Nicotine: Ingestion methods

Last modified: Saturday, 20. June 2009 - 1:14 pm

Nicotine is ingested by smoking shredded tobacco in cigarettes, cigars, and pipes, or through smokeless tobacco. Smokeless tobacco comes in two major forms: snuff and chewing tobacco. Snuff is cured, ground tobacco manufactured in three varieties: dry, moist, and fine cut. Chewing tobacco is coarser than snuff and is also produced in three forms: loose-leaf, plug, and twist.
Today, moist snuff is usually taken orally, similar to chewing tobacco. Usually a pinch of snuff or a plug of chewing tobacco is placed between the gum and cheek, or the leaves or plug are chewed. Saliva mixes with the tobacco, and nicotine is absorbed through the lining of the mouth. This moist tobacco is referred to as a “chaw” or “quid” of chewing tobacco or a “dip” or “pinch” of snuff. It may be kept in the mouth for hours, and the user expectorates (spits out) the saliva that mixes with the tobacco. Dry snuff, which is less commonly used, is usually inhaled through the nose.
Absorption and metabolism
Nicotine is easily absorbed through all body surfaces including the lungs, oral and nasal passages, skin, and gastrointestinal tract. Absorption is influenced by the pH (acidity) of the smoke or chew. Cigarette smoke is acidic, and therefore the nicotine is best absorbed through the alveoli (tiny air sacs) of the lungs during deep inhalation. Cigar and pipe smokers typically do not inhale the alkaline smoke, and nicotine absorption, like that of smokeless tobacco, occurs through the lining of the mouth. Inhalation provides the quickest route of nicotine delivery to the brain and is therefore the most addictive. Absorption through the mouth is slower and through the skin slower yet.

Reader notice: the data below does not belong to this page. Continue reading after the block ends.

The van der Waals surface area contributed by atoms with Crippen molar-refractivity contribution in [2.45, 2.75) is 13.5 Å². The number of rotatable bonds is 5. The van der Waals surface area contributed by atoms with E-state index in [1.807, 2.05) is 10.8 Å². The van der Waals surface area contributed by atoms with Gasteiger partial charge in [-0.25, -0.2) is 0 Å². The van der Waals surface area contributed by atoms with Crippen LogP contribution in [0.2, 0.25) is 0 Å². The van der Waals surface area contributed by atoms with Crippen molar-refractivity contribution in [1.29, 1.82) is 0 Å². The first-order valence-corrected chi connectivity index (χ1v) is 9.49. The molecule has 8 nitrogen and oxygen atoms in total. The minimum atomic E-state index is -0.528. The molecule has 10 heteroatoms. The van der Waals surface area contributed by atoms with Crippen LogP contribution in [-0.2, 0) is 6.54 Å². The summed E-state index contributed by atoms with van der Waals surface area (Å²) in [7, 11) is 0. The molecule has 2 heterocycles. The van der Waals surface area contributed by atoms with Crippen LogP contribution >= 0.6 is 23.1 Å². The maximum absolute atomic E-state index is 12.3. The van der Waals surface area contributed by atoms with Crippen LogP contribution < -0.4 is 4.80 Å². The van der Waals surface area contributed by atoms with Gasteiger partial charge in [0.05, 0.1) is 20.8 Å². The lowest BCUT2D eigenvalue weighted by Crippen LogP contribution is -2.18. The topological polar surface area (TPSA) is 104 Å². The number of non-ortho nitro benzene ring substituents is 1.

Nicotine in chewing tobacco is absorbed in the first 10 minutes, with peak levels occurring within 30 minutes. The nicotine from a puff of cigarette reaches the brain within 10 seconds. With approximately 10 puffs per cigarette, a pack per day delivers 200 doses (hits) of this potent drug to the brain. The repeated, frequent peaks in nicotine levels in the brain and blood contribute to its addictiveness.
The smoke is 1% to 2% nicotine and approximately 1-3 mg of the drug reaches the smoker’s bloodstream per cigarette. Half of the nicotine is eliminated from the blood in 30 to 120 minutes. This short half-life is the result of a portion of nicotine in the blood being metabolized (broken down or changed into other substances) in the liver, lungs, and other organs. Primarily, it is oxidized into cotinine, a less active substance. The kidney then rapidly removes nicotine and cotinine from the body.
The short half-life of nicotine contributes to its abuse potential. The initial effects drop off after a few minutes, causing the user to continue self-administering nicotine throughout the day to maintain pleasurable effects and prevent withdrawal symptoms. Studies clearly show that animals will self-administer nicotine intermittently to avoid both very low and very high levels of nicotine.

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